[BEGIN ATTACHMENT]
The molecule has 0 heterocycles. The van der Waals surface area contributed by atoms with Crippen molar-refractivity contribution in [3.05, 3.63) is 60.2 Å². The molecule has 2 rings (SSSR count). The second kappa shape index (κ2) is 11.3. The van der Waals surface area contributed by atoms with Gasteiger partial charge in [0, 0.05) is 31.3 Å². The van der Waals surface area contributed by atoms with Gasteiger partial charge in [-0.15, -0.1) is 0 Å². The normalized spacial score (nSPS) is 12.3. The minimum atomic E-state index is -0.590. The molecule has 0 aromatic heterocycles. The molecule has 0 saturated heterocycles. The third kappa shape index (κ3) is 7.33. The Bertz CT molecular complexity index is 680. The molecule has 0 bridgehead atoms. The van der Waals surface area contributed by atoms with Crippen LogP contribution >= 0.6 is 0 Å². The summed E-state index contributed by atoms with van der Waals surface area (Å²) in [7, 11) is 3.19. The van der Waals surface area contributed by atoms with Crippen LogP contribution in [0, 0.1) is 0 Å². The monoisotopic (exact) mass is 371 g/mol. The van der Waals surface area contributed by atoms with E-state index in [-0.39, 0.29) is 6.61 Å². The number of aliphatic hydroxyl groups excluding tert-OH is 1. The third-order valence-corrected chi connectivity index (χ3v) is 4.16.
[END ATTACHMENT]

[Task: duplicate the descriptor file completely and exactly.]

The molecule has 0 heterocycles. The van der Waals surface area contributed by atoms with Crippen molar-refractivity contribution in [3.05, 3.63) is 60.2 Å². The molecule has 2 rings (SSSR count). The second kappa shape index (κ2) is 11.3. The van der Waals surface area contributed by atoms with Gasteiger partial charge in [0, 0.05) is 31.3 Å². The van der Waals surface area contributed by atoms with Gasteiger partial charge in [-0.15, -0.1) is 0 Å². The normalized spacial score (nSPS) is 12.3. The minimum atomic E-state index is -0.590. The molecule has 0 aromatic heterocycles. The molecule has 0 saturated heterocycles. The third kappa shape index (κ3) is 7.33. The Bertz CT molecular complexity index is 680. The molecule has 0 bridgehead atoms. The van der Waals surface area contributed by atoms with Crippen LogP contribution >= 0.6 is 0 Å². The summed E-state index contributed by atoms with van der Waals surface area (Å²) in [7, 11) is 3.19. The van der Waals surface area contributed by atoms with Crippen LogP contribution in [0, 0.1) is 0 Å². The monoisotopic (exact) mass is 371 g/mol. The van der Waals surface area contributed by atoms with E-state index in [-0.39, 0.29) is 6.61 Å². The number of aliphatic hydroxyl groups excluding tert-OH is 1. The third-order valence-corrected chi connectivity index (χ3v) is 4.16.